(Incidentally, PA's CCW is the LTCF, which is License To Carry Firearms, where firearms is statuatorilly defined as handguns and SBR, SBS)

I was also taught to avoid the use of the term "gun", especially when interacting with officials. "Handgun, pistol, revolver, or the generic 'sidearm'" are preferred.

For example, when pulled over in traffic, "Officer, here's my carry permit. My sidearm is holstered on my left side" is much less alarming than "Uh...I've got a gun!"

Or, when traveling interstate, "Yes, officer, my lawful _arms_ are stowed in my trunk in conformance with Federal Peacable Travel regulations."

Fred Fuller
January 14, 2006, 05:41 PM
IMHO the less it's talked about the better.

lpl/nc (where it's a CHP, concealed handgun permit)

Stickjockey
January 14, 2006, 06:31 PM
+1 Lee, usually.

Like CCW is Concealed Carry, Weapon.

IANAS, but if we're talking military nomenclature, wouldn't it be WICC, as in Weapon, Individual, Carry, Concealed?;)

model 649
January 14, 2006, 06:34 PM
Here in Michigan CCW is the name of the crime or charge of "Carrying a Concealed Weapon". It could be anything from a gun to a pointed stick. The license we get to pack a pistol is called a CPL or "Concealed Pistol License".
Josh

DMK
January 14, 2006, 06:53 PM
What about this; I had to bust out my CCW on some fool.
First of all, no concientious carrier of concealed weapons should ever use such a phrase. If you ever need to draw your Concealed Carry Weapon, it had damn well better be as a last resort in a matter of life or death, ie. self defense. And if that happens, you'd better not be talking about it at all except to or through your legal counsel, and certainly not in such a casual, sophmoric, and testosterone charged manner.

I don't mean this as any personal offense to you scoob_i_e, but if a person wants to act like a gangbanger/rapper wannabe with a firearm, don't even bother applying for your concealed permit. We don't need that kind of public image put on those of us who go through all the hoops and red tape just to legally carry a weapon in order to keep ourselves and families safe. Never brag about how you had to use deadly force.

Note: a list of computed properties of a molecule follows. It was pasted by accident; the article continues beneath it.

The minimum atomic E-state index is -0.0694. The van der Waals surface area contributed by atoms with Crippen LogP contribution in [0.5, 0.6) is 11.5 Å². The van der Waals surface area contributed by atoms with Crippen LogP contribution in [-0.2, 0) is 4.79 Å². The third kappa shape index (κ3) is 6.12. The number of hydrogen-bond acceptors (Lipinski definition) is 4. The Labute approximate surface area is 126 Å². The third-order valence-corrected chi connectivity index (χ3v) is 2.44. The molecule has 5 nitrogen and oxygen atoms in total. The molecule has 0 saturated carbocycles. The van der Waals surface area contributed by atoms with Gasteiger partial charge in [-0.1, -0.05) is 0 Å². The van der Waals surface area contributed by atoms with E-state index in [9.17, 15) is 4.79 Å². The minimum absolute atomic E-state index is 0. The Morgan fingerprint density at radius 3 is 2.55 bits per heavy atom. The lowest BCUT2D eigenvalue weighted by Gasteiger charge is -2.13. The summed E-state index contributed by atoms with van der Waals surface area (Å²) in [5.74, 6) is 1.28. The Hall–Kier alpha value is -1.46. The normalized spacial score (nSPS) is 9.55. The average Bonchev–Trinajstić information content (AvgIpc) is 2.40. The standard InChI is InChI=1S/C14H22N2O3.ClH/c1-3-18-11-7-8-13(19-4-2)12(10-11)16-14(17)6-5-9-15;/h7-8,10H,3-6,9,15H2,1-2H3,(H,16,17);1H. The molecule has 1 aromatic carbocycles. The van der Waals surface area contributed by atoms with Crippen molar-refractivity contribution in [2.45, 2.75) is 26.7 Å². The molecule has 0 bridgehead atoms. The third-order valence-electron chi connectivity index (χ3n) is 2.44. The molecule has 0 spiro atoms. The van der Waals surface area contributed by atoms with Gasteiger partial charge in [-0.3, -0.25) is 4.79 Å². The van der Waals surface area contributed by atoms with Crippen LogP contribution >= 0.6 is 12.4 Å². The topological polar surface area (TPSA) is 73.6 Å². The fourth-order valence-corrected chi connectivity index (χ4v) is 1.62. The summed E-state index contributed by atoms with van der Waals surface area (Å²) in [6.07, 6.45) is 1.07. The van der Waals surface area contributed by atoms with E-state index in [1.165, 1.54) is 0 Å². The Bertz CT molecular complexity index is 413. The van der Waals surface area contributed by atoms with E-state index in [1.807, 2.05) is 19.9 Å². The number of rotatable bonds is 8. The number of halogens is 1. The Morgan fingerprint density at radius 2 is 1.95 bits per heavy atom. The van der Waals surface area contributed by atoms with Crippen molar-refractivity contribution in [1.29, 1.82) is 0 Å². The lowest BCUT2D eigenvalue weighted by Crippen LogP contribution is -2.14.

Concealed means a lot more than just hidden from view. You need to be safe, smart and discrete with your concealed weapon.

DMK
January 14, 2006, 07:06 PM
I guess what I'm really asking is: Are the terms interchangeable? One word basically meaning the other?--CCW means handgun and handgun means CCW?
I guess CCW doesn't entirely apply ONLY to handguns but anything which is concealable, yes. Yes, you are correct. My CCW is a handgun. My state, North Carolina, does not allow me to carry any other type of weapon concealed. However, some states do not specify handgun on the permit like NC does. Like you said, a CCW could be a rifle, a knife, or some other weapon.

To be technical about it though, a CCW is a weapon regularly carried concealed. If you own a handgun, but never carry it concealed, then it is not your CCW. If you live in a state that does not allow you to legally carry a concealed firearm, but you carry a 3" pocket knife in your pocket for self defense then the knife is your CCW.

The name of the licence itself varies from state to state. It could be CHL, CWP, CCL, etc

Standing Wolf
January 14, 2006, 09:54 PM
English has been so much more exciting since verbing was promoted to an indoor sport.